yup. that's just about right. Bob Adams's paper deals with this in an elegant and quite believable manner. i'm not saying that is error free or has considered every issue, but it's pretty good.
> The same 'known neural bottleneck' occurs in the eyes - about > 1000000*3*25 bits per second when your're looking at your computer > monitor.
that may be. i was only thinking about the audiology part of "the computational neurophysics of perception". -- r b-j rbj@audioimagination.com "Imagination is more important than knowledge."
Ron Baker,    Pluralitas! wrote:
> "maestro@ultrapiano.com" <StpNrrs@aol.com> wrote in message > news:1130625124.508354.259710@g43g2000cwa.googlegroups.com... > > <snip> > > LOL. > > <snip>> > > Hillarious. > > <snip> > > Whoa. Too much detail. > > <snip> > > Funny but I don't remember ever misidentifying a tuning > as a person. > > Ah yes. I fondly remember my third grade sinewave > identifying teacher. > > <snip> > > Wow! That's a hell of a speaker! > > > Looking at your "ultrapiano" page, it is a load of nonsense. > No such thing has been built or ever will be built. > You don't have the knowledge of physics, acoustics, or > signals to know that it can't work as you describe it.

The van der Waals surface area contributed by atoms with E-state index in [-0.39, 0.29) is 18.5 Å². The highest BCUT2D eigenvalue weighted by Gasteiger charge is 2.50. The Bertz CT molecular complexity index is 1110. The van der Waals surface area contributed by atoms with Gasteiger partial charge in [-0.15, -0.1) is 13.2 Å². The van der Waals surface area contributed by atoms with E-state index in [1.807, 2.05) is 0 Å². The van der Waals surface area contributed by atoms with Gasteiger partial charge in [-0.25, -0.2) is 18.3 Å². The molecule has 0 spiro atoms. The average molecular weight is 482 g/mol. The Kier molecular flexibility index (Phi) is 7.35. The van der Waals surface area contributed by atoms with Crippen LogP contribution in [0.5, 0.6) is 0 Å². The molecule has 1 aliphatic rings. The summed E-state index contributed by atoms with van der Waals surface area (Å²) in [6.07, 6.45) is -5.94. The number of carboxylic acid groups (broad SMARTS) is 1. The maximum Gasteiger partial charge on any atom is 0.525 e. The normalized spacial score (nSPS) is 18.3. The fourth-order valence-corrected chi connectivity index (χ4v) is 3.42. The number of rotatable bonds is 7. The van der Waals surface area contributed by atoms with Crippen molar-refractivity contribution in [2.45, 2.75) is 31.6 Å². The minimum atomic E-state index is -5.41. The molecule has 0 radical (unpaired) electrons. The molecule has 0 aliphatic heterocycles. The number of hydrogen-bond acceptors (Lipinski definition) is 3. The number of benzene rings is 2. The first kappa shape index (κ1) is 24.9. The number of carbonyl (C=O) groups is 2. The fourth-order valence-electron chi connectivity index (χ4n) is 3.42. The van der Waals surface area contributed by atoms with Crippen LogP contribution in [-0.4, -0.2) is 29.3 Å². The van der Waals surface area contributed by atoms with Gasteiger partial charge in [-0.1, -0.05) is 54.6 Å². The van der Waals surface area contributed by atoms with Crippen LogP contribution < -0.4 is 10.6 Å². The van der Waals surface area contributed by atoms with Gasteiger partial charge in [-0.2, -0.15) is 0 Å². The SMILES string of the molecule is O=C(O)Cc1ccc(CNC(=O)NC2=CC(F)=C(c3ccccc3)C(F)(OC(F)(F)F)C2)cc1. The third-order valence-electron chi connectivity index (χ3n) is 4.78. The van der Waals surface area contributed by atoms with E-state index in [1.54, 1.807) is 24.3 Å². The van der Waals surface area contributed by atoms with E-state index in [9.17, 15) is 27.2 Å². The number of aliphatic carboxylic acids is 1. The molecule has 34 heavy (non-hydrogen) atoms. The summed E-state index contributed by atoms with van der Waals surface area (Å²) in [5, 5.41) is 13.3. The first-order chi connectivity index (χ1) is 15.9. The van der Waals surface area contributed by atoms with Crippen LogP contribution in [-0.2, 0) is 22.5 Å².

You seem to have found your way from the original message onto a page in a website unrelated to the subject under discussion. Did you click on something by accident and then become confused? At least you still have some long-term memory remaining - you can even remember your third-grade teacher! I'm sure she would have been proud of you. Old people often have difficulty with new technology, so you shouldn't fret or get anxious about it - at least you'll have something to tell the grandchildren next time they visit!
FWIW, I recently suffered some inner-ear damage due to a virus ?
specialists don't definitively know yet. At 1st I was completely deaf
in the left ear. Gradually the sound is coming back. I now get the
following properties in my perception of sound :-
Low freqs(<1000Hz) + High freqs(>3KHz) are ok ( well, as good as they
ever were)
Mostly silence from 1KHz -> 2.2KHz, but strong peaks of response at a
few spot frequencies.

The weidest thing is hearing the same pure sinewave a different
frequencies depending on whether I use the right ear or left ear. The
difference is like C to F# in the same octave.
The above figures are not exact, but are roughly what I get.

I had always imagined that perception of frequency would be invarient
from left to right ear, but now I know better.